My skepticism over democracy’s survival is not based just on the cowardice on the part of some federal elected officials or their refusal to place the country’s interest over that of their party. I am equally disturbed over what state officials are doing, particularly those with safe Republican majorities, to make it more difficult for even conservative voters to cast a ballot. Nowhere am I hearing bipartisan opposition to these anti-democratic developments.
Even Georgia’s Republican secretary of state, Brad Raffensperger, and GOP Gov. Brian Kemp, both of whom refused to yield to pressure from the former president to overturn the 2020 Georgia election, have repeatedly defended the Republican-controlled Georgia General Assembly’s voter-suppression laws on the grounds that they make for better voter integrity.
These are indeed scary times in the U.S., and things will not get better if all of us who see what is going down give in to fear. It is also important, however, to remember the five purple states — Arizona, Georgia, Michigan, Pennsylvania and Wisconsin — that voted blue in the 2020 elections, as well as the prospects this year for Democrats to win governorships now held by Republicans in states including Arizona, Georgia, Maryland and Massachusetts due to the strength of minority and blue-trending suburban votes. To protect those victories and support these possibilities, there are some things that I believe elected officials and the public in general can do to better safeguard democracy.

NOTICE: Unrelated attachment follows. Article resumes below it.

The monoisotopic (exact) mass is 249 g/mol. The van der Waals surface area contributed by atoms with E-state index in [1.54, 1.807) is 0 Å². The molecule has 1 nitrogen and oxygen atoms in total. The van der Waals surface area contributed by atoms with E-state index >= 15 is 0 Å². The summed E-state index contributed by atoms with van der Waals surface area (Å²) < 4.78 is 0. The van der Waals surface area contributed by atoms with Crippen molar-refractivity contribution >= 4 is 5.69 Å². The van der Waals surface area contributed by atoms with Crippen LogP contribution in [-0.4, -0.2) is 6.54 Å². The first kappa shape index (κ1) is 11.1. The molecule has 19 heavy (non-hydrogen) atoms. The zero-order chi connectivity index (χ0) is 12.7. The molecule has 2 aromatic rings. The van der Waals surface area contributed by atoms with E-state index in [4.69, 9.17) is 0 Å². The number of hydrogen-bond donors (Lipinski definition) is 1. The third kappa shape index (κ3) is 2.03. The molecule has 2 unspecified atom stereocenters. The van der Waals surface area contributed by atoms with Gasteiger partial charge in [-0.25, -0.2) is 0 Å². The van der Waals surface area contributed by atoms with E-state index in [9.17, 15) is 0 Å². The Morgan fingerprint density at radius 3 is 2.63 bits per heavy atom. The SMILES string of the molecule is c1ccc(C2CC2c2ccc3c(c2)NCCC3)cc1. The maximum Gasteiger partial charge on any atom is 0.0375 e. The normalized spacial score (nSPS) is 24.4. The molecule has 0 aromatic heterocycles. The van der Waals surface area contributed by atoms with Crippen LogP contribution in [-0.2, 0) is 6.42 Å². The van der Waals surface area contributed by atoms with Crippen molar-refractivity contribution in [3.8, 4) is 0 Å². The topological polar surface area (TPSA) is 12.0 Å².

First, all people of good will must wake up and recognize that the country is in grave danger of being taken over by antidemocratic forces. Then, constituents should screen candidates for public office based on their steadfast support of America’s bedrock principles of democracy. This won’t be easy in an alt-right environment where a large percentage of voters has had politicians prey upon their fears and feed them lies as to the reasons they are economically insecure.
Second, Republicans who are not afraid of or indebted to the former president must carefully weigh the cost of remaining silent against the dangers of losing democracy as we’ve known it and to what this loss could mean to the ruin of the American economy they depend on for wealth.
Finally, and unfairly, it will probably continue to fall on the backs of racial minorities, workers and women who have historically and persistently been denied the fruits of full participation in America’s democratic institutions to double down on their efforts in fighting racism, fascism, and voter suppression and subversion of all types.
By doing so, they might end up saving democracy not just for themselves but for us all.